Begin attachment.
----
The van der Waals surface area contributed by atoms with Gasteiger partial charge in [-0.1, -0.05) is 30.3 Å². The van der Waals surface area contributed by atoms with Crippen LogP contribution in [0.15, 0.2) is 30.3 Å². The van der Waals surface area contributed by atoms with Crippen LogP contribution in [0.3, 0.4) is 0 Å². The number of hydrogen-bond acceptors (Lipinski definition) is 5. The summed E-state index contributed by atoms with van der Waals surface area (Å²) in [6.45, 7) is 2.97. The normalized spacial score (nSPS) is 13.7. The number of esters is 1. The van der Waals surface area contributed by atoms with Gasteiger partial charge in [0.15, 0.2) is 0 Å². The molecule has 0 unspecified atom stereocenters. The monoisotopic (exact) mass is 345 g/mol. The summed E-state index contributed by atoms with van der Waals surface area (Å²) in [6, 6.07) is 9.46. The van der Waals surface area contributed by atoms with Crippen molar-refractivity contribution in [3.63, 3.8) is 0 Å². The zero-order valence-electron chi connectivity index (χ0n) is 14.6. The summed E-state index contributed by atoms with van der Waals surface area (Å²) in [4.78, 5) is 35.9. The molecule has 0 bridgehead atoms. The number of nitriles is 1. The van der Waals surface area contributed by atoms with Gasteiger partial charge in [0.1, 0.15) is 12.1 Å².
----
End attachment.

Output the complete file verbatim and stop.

The van der Waals surface area contributed by atoms with Gasteiger partial charge in [-0.1, -0.05) is 30.3 Å². The van der Waals surface area contributed by atoms with Crippen LogP contribution in [0.15, 0.2) is 30.3 Å². The van der Waals surface area contributed by atoms with Crippen LogP contribution in [0.3, 0.4) is 0 Å². The number of hydrogen-bond acceptors (Lipinski definition) is 5. The summed E-state index contributed by atoms with van der Waals surface area (Å²) in [6.45, 7) is 2.97. The normalized spacial score (nSPS) is 13.7. The number of esters is 1. The van der Waals surface area contributed by atoms with Gasteiger partial charge in [0.15, 0.2) is 0 Å². The molecule has 0 unspecified atom stereocenters. The monoisotopic (exact) mass is 345 g/mol. The summed E-state index contributed by atoms with van der Waals surface area (Å²) in [6, 6.07) is 9.46. The van der Waals surface area contributed by atoms with Crippen molar-refractivity contribution in [3.63, 3.8) is 0 Å². The zero-order valence-electron chi connectivity index (χ0n) is 14.6. The summed E-state index contributed by atoms with van der Waals surface area (Å²) in [4.78, 5) is 35.9. The molecule has 0 bridgehead atoms. The number of nitriles is 1. The van der Waals surface area contributed by atoms with Gasteiger partial charge in [0.1, 0.15) is 12.1 Å².